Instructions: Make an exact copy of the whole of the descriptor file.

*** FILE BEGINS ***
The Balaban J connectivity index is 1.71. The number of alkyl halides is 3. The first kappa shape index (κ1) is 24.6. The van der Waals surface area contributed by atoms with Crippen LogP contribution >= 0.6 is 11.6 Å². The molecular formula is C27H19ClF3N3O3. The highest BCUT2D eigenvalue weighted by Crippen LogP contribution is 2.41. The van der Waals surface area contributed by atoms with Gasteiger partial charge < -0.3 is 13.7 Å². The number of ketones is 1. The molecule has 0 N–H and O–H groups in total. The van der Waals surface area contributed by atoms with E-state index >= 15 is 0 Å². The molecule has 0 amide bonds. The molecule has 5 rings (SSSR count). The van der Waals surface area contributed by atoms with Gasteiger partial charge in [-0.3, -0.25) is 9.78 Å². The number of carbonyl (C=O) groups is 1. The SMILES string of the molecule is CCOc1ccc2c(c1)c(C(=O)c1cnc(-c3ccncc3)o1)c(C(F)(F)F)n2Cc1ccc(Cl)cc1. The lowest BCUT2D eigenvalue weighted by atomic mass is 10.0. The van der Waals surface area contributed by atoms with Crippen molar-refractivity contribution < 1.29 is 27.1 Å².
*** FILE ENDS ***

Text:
The Balaban J connectivity index is 1.71. The number of alkyl halides is 3. The first kappa shape index (κ1) is 24.6. The van der Waals surface area contributed by atoms with Crippen LogP contribution >= 0.6 is 11.6 Å². The molecular formula is C27H19ClF3N3O3. The highest BCUT2D eigenvalue weighted by Crippen LogP contribution is 2.41. The van der Waals surface area contributed by atoms with Gasteiger partial charge < -0.3 is 13.7 Å². The number of ketones is 1. The molecule has 0 N–H and O–H groups in total. The van der Waals surface area contributed by atoms with E-state index >= 15 is 0 Å². The molecule has 0 amide bonds. The molecule has 5 rings (SSSR count). The van der Waals surface area contributed by atoms with Gasteiger partial charge in [-0.3, -0.25) is 9.78 Å². The number of carbonyl (C=O) groups is 1. The SMILES string of the molecule is CCOc1ccc2c(c1)c(C(=O)c1cnc(-c3ccncc3)o1)c(C(F)(F)F)n2Cc1ccc(Cl)cc1. The lowest BCUT2D eigenvalue weighted by atomic mass is 10.0. The van der Waals surface area contributed by atoms with Crippen molar-refractivity contribution < 1.29 is 27.1 Å².